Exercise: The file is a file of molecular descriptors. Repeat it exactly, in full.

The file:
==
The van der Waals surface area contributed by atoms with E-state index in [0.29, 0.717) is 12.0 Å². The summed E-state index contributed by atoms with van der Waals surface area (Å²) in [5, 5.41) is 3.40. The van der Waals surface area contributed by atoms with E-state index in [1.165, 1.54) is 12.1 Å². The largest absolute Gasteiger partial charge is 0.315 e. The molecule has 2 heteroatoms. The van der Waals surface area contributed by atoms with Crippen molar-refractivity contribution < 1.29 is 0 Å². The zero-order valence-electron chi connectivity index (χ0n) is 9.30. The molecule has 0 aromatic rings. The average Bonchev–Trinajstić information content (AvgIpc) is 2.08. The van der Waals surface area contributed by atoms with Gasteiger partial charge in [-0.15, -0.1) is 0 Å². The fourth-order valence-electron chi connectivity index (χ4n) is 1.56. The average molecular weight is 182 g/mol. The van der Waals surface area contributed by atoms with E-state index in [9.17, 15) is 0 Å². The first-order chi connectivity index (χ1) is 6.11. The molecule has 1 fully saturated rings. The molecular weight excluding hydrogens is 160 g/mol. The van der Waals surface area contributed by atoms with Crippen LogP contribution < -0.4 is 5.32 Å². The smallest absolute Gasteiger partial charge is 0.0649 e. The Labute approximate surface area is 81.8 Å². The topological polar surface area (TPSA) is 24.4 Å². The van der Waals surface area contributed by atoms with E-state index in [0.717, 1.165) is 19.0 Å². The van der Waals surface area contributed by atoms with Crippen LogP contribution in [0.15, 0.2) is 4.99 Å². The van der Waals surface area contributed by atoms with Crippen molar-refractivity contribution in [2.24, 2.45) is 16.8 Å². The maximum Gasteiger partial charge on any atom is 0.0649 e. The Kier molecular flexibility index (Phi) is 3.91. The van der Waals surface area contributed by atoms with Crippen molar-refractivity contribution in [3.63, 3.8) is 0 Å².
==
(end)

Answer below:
The van der Waals surface area contributed by atoms with E-state index in [0.29, 0.717) is 12.0 Å². The summed E-state index contributed by atoms with van der Waals surface area (Å²) in [5, 5.41) is 3.40. The van der Waals surface area contributed by atoms with E-state index in [1.165, 1.54) is 12.1 Å². The largest absolute Gasteiger partial charge is 0.315 e. The molecule has 2 heteroatoms. The van der Waals surface area contributed by atoms with Crippen molar-refractivity contribution < 1.29 is 0 Å². The zero-order valence-electron chi connectivity index (χ0n) is 9.30. The molecule has 0 aromatic rings. The average Bonchev–Trinajstić information content (AvgIpc) is 2.08. The van der Waals surface area contributed by atoms with Gasteiger partial charge in [-0.15, -0.1) is 0 Å². The fourth-order valence-electron chi connectivity index (χ4n) is 1.56. The average molecular weight is 182 g/mol. The van der Waals surface area contributed by atoms with E-state index in [9.17, 15) is 0 Å². The first-order chi connectivity index (χ1) is 6.11. The molecule has 1 fully saturated rings. The molecular weight excluding hydrogens is 160 g/mol. The van der Waals surface area contributed by atoms with Crippen LogP contribution < -0.4 is 5.32 Å². The smallest absolute Gasteiger partial charge is 0.0649 e. The Labute approximate surface area is 81.8 Å². The topological polar surface area (TPSA) is 24.4 Å². The van der Waals surface area contributed by atoms with E-state index in [0.717, 1.165) is 19.0 Å². The van der Waals surface area contributed by atoms with Crippen LogP contribution in [0.15, 0.2) is 4.99 Å². The van der Waals surface area contributed by atoms with Crippen molar-refractivity contribution in [2.24, 2.45) is 16.8 Å². The maximum Gasteiger partial charge on any atom is 0.0649 e. The Kier molecular flexibility index (Phi) is 3.91. The van der Waals surface area contributed by atoms with Crippen molar-refractivity contribution in [3.63, 3.8) is 0 Å².